Abyaneh is a historic village in Isfahan province of Iran close to Kashan and Natanz. The village is in a long and narrow valley on the foot of Kakas Mountains, 70 kilometers southeast of Kashan. From the main road of Natanz-Kashan, there is a winding road that goes 22km deep into the mountains, passes several villages, and reaches to a valley with a historic village sitting in it. Houses in Abyaneh have a reddish color that comes from the soil around the village containing iron oxides.
The alleys are narrow with mud brick houses on both sides with beautiful lattice windows and small balconies looking over the alley.
Similar to other mountainous villages of Iran, Masouleh or Uraman Takht, Abyaneh has stepped structure with the roof of each house being the courtyard of the one above it.
There is no evidence to indicate the exact date of the village but historians know that it has been around since Sassanid dynasty (700 AD) for sure. The houses sit on the mountain slope facing east to receive the maximum sunlight and they are from Sassanid, Seljuks, Safavid, and Qajar eras.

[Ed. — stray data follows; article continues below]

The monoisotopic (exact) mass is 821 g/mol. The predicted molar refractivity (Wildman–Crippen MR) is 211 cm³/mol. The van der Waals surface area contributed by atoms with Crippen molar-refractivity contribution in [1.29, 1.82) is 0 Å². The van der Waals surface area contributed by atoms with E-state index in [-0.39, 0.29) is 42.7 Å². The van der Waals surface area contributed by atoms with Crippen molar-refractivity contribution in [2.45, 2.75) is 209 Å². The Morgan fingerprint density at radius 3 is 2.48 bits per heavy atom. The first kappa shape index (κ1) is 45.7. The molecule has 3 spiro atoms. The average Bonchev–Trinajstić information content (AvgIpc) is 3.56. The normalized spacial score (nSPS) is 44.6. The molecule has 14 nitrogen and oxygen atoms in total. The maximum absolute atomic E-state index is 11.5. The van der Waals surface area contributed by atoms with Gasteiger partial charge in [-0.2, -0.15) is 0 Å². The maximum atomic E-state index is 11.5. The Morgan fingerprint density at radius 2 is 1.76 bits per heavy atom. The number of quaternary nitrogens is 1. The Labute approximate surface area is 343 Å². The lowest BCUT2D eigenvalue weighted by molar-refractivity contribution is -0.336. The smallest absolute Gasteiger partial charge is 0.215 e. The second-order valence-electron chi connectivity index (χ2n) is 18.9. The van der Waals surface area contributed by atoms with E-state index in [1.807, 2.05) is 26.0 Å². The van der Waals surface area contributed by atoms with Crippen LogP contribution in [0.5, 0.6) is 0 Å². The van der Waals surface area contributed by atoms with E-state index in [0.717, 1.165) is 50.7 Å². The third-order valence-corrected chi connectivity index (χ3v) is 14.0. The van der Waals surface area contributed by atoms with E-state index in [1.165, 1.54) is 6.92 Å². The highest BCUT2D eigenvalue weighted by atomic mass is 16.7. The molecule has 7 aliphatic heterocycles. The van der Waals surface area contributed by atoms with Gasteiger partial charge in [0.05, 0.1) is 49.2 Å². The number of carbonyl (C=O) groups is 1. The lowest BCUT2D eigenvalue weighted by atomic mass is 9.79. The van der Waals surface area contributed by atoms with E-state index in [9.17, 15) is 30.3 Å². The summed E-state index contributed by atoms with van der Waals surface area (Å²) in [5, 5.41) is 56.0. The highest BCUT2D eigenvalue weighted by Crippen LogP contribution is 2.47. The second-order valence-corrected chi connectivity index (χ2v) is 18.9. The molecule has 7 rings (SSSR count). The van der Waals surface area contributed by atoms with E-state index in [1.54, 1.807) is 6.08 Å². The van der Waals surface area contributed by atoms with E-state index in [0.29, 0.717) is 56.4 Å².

Karkas Mountains and its surroundings were the hunting area for Safavid kings and Abyaneh was the destination for their summer vacation. Abyaneh’s high elevation (2222m) causes cool summer and very cold winter days.
Because of its mountainous setting, Abyaneh stayed isolated for many years and people’s customs and language is untouched and preserved. In Abyaneh people speak Farsi with a special dialect belonging to the village only. They still use some words from the Parthian era (247 BC – 224 AD).
Men wear a very loose pair of pants and the women’s traditional costume consists of a long colorful dress, along with a special pair of pants, and a white long scarf with colorful floral design named Charghad.
Besides the charismatic beauty of the village, there are historic monuments as well. There is a Zoroastrian fire-temple dating back to the Sassanid period, three castles, a pilgrimage site, and two mosques. The most famous monument of Abyaneh is an 11th-century Jameh Mosque, with an ancient Mihrab made of walnut-wood covered with carvings of calligraphy and floral designs. The Jameh Mosque is closed and cannot be visited because of its very long and valuable history.